The bus from Ciego de Avila is pitching and rattling through the darkness on the bumpy road back to Havana. Seven more hours of this. Seven! The long ride felt like a turbulent jet landing.
It is the end of my trip to Cuba and it has been a blend of heaven and hell. My dream trip to this off-limit country turned into several days of struggle, slight weight loss, a few tears and in the end a love for the people of this country that will keep me coming back.
For years I had romanticized the idea of Cuba. I wanted to drink mojitos, try a real Cuban cigar, ride in a classic 1950s American car and take in the colorful sights and sounds that we had been denied for 50 years. On the way to checking off all of those items on the list, I lived a different life during those two weeks. And it changed me.
The skin-wilting humidity of the Havana night was my first welcome, followed by an immigration agent at the airport who only spoke Spanish. Once I cleared customs, a smile stretched across his face and he said, “Ju are a bery beautiful woman. Welcome to La Habana.” Ah, the Cuban men all find a way to speak English when they want to pay a woman a compliment.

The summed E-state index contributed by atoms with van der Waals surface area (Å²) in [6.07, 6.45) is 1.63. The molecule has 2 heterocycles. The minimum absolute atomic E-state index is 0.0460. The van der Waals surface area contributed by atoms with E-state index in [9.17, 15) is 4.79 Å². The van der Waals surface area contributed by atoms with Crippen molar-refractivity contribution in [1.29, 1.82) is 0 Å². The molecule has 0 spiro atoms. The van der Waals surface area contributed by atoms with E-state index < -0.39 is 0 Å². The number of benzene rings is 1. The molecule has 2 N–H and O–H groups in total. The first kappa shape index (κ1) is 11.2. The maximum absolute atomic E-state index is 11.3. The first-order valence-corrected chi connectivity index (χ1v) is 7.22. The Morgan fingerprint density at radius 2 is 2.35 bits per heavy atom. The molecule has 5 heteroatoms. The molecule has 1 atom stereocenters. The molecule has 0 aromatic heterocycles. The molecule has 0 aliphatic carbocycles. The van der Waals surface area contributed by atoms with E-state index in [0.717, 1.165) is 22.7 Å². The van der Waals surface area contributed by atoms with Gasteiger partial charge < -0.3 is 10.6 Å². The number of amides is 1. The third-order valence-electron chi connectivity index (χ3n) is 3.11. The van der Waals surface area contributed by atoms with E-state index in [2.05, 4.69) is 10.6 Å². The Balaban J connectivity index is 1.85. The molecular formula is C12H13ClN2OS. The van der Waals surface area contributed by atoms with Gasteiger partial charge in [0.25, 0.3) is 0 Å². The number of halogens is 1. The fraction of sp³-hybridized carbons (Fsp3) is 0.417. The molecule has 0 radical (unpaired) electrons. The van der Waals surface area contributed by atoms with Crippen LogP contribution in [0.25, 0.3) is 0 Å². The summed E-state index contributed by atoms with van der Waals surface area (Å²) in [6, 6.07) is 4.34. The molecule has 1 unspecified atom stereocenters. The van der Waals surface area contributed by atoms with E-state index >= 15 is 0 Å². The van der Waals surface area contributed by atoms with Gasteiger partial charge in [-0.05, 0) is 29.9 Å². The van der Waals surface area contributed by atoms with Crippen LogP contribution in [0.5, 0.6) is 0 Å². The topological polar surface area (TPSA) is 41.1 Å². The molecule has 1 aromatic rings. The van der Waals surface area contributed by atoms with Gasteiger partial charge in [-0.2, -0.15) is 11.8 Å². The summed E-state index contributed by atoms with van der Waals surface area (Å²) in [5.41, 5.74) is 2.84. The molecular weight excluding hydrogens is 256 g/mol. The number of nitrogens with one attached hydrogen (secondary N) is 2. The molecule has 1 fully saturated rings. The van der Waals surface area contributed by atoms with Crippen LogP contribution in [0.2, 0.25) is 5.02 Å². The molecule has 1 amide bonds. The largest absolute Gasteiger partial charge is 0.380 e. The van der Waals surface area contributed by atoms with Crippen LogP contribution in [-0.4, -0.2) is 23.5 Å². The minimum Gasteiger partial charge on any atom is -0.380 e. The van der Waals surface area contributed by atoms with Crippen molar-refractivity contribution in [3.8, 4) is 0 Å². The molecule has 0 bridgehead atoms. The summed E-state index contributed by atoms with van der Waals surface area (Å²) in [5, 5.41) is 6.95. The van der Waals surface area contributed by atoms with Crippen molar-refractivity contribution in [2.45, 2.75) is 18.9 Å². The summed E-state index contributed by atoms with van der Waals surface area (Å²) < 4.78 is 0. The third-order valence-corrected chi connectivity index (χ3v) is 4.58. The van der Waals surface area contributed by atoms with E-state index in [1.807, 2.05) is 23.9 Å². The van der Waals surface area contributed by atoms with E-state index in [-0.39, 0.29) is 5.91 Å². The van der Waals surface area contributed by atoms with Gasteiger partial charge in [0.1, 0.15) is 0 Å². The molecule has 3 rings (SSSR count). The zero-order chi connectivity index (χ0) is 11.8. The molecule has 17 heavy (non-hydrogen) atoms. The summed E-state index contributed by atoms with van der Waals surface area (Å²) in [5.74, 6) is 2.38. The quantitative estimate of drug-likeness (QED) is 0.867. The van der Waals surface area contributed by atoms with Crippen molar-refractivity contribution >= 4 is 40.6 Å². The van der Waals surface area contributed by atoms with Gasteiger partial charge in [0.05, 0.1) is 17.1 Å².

Luckily, I met a man on the plane who was also Cuban and spoke fluent English. After Cuba opened up, he had already taken advantage of it, having returned home several times after leaving in the 1980’s like so many others did. He told me about how Castro had overfilled the boat he was on. It was past capacity and many of the other boats beside them didn’t make it to America. You could tell he was angry about that, but still, he loved his country. It’s an important distinction because, like an orphan child who might love their adopted family, they still long for the thing that made them.
He was waiting for me outside the airport and promptly gave me the Cuba 101 course.
“There are two kinds of currency, look for the one that says ‘con-ber-ta-bull.’ Don’t accept the other kind. Ok? Ju got it?” he says.
“This is my friend,” he points to a middle-aged balding man with a belly. “He will take you wherever you need to go. Ju can trust him. Ok?” he says. I tell him thank you.
“Dis is my number. Ju are going to call us and let us know ju’re okay and I will show ju around tomorrow,” Ok? I’m-a-gonna-go now. Ju’ll be okay.” He then gets into another car with his Cuban girlfriend who swings her 4-inch white pumps into their rental and waves at me with her gold-painted nails.
I arrived that night at my casa particular, a bed and breakfast boarding house in Central Havana. The neighborhood I chose was block-after-block of narrow streets lined with gray concrete Mudéjar-style buildings. Some houses had beautiful wood-carved doors, others had no walls but only the support beams.
As we rolled through the neighborhood, a group of men sat at a card table playing dominoes. Couples made out. Some sat on their front step drinking rum. And while all this nightlife was teeming under the dinghy streetlights that yellowed the old roads, a little part of me was saying, “Run!”